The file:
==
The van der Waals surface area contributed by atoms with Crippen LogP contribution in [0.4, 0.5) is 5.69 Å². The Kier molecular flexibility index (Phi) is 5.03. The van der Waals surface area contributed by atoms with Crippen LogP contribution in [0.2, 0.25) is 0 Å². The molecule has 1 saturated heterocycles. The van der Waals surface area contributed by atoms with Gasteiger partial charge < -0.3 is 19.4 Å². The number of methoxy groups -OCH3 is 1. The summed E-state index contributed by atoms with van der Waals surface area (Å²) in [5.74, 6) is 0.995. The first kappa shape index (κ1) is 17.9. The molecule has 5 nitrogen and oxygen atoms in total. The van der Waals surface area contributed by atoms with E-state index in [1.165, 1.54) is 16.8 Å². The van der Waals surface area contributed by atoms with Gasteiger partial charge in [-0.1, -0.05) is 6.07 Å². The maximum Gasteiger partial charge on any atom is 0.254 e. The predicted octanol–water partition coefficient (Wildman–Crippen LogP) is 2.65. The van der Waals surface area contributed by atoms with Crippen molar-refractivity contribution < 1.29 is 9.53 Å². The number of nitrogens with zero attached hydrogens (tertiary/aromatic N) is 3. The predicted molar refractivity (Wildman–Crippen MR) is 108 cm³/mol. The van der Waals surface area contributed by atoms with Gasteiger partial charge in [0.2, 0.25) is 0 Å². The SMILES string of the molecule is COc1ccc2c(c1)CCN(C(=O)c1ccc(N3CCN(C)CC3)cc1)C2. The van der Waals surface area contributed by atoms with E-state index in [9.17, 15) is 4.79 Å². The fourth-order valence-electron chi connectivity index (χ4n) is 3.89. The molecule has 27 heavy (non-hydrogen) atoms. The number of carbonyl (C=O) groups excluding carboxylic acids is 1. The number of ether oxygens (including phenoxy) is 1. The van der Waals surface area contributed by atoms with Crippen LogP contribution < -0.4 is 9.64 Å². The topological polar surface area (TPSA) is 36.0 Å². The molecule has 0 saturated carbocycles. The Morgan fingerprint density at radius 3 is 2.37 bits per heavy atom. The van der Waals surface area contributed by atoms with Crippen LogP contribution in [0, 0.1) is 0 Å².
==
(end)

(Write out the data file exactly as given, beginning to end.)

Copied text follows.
The van der Waals surface area contributed by atoms with Crippen LogP contribution in [0.4, 0.5) is 5.69 Å². The Kier molecular flexibility index (Phi) is 5.03. The van der Waals surface area contributed by atoms with Crippen LogP contribution in [0.2, 0.25) is 0 Å². The molecule has 1 saturated heterocycles. The van der Waals surface area contributed by atoms with Gasteiger partial charge < -0.3 is 19.4 Å². The number of methoxy groups -OCH3 is 1. The summed E-state index contributed by atoms with van der Waals surface area (Å²) in [5.74, 6) is 0.995. The first kappa shape index (κ1) is 17.9. The molecule has 5 nitrogen and oxygen atoms in total. The van der Waals surface area contributed by atoms with E-state index in [1.165, 1.54) is 16.8 Å². The van der Waals surface area contributed by atoms with Gasteiger partial charge in [-0.1, -0.05) is 6.07 Å². The maximum Gasteiger partial charge on any atom is 0.254 e. The predicted octanol–water partition coefficient (Wildman–Crippen LogP) is 2.65. The van der Waals surface area contributed by atoms with Crippen molar-refractivity contribution < 1.29 is 9.53 Å². The number of nitrogens with zero attached hydrogens (tertiary/aromatic N) is 3. The predicted molar refractivity (Wildman–Crippen MR) is 108 cm³/mol. The van der Waals surface area contributed by atoms with Gasteiger partial charge in [0.2, 0.25) is 0 Å². The SMILES string of the molecule is COc1ccc2c(c1)CCN(C(=O)c1ccc(N3CCN(C)CC3)cc1)C2. The van der Waals surface area contributed by atoms with E-state index in [9.17, 15) is 4.79 Å². The fourth-order valence-electron chi connectivity index (χ4n) is 3.89. The molecule has 27 heavy (non-hydrogen) atoms. The number of carbonyl (C=O) groups excluding carboxylic acids is 1. The number of ether oxygens (including phenoxy) is 1. The van der Waals surface area contributed by atoms with Crippen LogP contribution < -0.4 is 9.64 Å². The topological polar surface area (TPSA) is 36.0 Å². The molecule has 0 saturated carbocycles. The Morgan fingerprint density at radius 3 is 2.37 bits per heavy atom. The van der Waals surface area contributed by atoms with Crippen LogP contribution in [0, 0.1) is 0 Å².